One of my favorite things about staying at hostels is that everyone staying there has a similar story to me- they’re young, they’re trying to save money, and they’re looking for adventure. Back in Sydney, I was talking to a guy from Alaska who had been living in Australia for about a year. When we were discussing our purposes in Australia, he told me about his previous journeys to South America and his intentions to go to Italy next. This man had an undoubtable sense of wanderlust and tons of experience travelling. He explained that he believes there to be Two Pillars of Travel which are experiences that one seeks that are different from life at home, and he identified them as Nature and Culture. We both agreed that the beauty of nature in Australia is undeniable. I’ve seen incredible sunset after incredible sunset and picturesque view after picturesque view.
|The view from Mt. Ngungun is just one example of the beauty I've experienced in nature in Australia|
In that conversation, however, we also agreed that the culture is not so different from that of the United States. Because both the United States and Australia were colonized by the British, we have the same language, same city structure, etc. These similarities have made it very easy for me to settle into my new lifestyle in Brisbane. However, there have been several occasions where I have been reminded that I am not exactly an Aussie…
5 things that remind me that I am a foreigner
5. Metric System - I have absolutely no idea how long a meter is, or how much a kilogram weighs, or how to decide what to wear based on the temperature in Celsius. My difficulties with the Metric system became very obvious the first time I tried to order some cold cuts from the deli in Woolworth’s. As I stared at the display with the deli clerk waiting for me to place my order, I tried frantically to figure out how many kilograms of turkey I wanted and what the price would be. Embarrassed that I couldn’t easily remember that 1 kilograms is close to 2 pounds, I retreated into the pasta aisle as I calculated the measurement and the price. Once I figured that out, I was able to return to the counter and place my order.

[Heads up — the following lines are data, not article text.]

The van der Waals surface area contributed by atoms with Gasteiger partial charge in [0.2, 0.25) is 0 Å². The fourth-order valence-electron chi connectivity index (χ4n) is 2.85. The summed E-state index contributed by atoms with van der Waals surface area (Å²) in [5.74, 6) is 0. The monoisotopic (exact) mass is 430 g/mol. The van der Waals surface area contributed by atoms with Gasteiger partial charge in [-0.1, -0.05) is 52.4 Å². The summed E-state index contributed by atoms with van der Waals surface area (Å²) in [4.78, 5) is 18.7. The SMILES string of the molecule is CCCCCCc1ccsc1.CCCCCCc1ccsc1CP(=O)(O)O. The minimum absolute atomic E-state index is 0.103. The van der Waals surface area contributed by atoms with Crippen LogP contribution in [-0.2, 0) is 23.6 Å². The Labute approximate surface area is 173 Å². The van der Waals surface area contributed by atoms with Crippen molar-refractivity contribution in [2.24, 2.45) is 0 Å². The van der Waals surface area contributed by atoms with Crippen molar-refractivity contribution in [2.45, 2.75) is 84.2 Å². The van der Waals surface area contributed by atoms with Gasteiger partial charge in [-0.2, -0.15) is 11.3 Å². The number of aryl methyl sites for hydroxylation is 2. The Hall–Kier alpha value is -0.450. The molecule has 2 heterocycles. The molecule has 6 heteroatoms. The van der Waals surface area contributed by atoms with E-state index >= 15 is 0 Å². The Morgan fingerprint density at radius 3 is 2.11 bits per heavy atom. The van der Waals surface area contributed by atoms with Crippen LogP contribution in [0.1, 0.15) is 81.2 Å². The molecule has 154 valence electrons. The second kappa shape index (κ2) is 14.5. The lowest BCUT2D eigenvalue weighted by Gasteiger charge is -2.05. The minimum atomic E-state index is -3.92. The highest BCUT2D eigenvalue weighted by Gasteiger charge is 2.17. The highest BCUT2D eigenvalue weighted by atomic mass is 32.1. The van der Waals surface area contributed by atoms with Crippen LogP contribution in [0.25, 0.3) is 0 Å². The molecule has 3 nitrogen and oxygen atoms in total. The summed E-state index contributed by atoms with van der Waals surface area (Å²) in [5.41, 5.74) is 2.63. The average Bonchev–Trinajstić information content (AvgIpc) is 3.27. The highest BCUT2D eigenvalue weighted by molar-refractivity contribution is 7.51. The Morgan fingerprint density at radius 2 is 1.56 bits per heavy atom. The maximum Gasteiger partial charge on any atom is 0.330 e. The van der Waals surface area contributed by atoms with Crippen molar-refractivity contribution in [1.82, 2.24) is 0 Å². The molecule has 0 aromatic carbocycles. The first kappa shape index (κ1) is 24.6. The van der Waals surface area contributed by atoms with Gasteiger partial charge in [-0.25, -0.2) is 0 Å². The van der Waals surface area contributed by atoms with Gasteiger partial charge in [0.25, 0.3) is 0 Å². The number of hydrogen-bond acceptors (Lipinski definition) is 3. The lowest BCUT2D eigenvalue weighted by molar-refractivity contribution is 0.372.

4. Traffic- I have to consciously remind myself everyday that cars drive on the left side of the road rather than the right. As a result, I never know which way to look when crossing the street. There have also been several occasions where I have looked into a moving car and thought, “OH MY GOD, NO ONE IS DRIVING THAT CAR,” or “WOW, that kid looks really young to be driving.” Not to mention, driving on the left means that everyone is expected to walk on the left too. It took me a couple days of dodging pedestrians walking straight at me to realize that I was walking on the wrong side of the road.